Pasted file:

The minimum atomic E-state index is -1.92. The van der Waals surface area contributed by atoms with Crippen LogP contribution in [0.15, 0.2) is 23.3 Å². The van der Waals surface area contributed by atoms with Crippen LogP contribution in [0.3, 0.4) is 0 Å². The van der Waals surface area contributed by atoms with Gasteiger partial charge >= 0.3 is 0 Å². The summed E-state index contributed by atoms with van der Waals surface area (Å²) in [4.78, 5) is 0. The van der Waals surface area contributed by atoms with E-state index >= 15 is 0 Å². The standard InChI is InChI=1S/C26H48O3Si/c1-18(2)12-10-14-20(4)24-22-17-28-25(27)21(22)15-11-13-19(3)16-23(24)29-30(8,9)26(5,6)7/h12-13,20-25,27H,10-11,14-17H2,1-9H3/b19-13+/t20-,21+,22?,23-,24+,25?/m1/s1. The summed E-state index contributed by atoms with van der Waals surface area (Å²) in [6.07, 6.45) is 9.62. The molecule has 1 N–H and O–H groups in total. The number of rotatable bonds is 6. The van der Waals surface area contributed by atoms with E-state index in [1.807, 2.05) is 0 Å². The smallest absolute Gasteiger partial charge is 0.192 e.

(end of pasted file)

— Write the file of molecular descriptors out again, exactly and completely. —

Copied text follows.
The minimum atomic E-state index is -1.92. The van der Waals surface area contributed by atoms with Crippen LogP contribution in [0.15, 0.2) is 23.3 Å². The van der Waals surface area contributed by atoms with Crippen LogP contribution in [0.3, 0.4) is 0 Å². The van der Waals surface area contributed by atoms with Gasteiger partial charge >= 0.3 is 0 Å². The summed E-state index contributed by atoms with van der Waals surface area (Å²) in [4.78, 5) is 0. The van der Waals surface area contributed by atoms with E-state index >= 15 is 0 Å². The standard InChI is InChI=1S/C26H48O3Si/c1-18(2)12-10-14-20(4)24-22-17-28-25(27)21(22)15-11-13-19(3)16-23(24)29-30(8,9)26(5,6)7/h12-13,20-25,27H,10-11,14-17H2,1-9H3/b19-13+/t20-,21+,22?,23-,24+,25?/m1/s1. The summed E-state index contributed by atoms with van der Waals surface area (Å²) in [6.07, 6.45) is 9.62. The molecule has 1 N–H and O–H groups in total. The number of rotatable bonds is 6. The van der Waals surface area contributed by atoms with E-state index in [1.807, 2.05) is 0 Å². The smallest absolute Gasteiger partial charge is 0.192 e.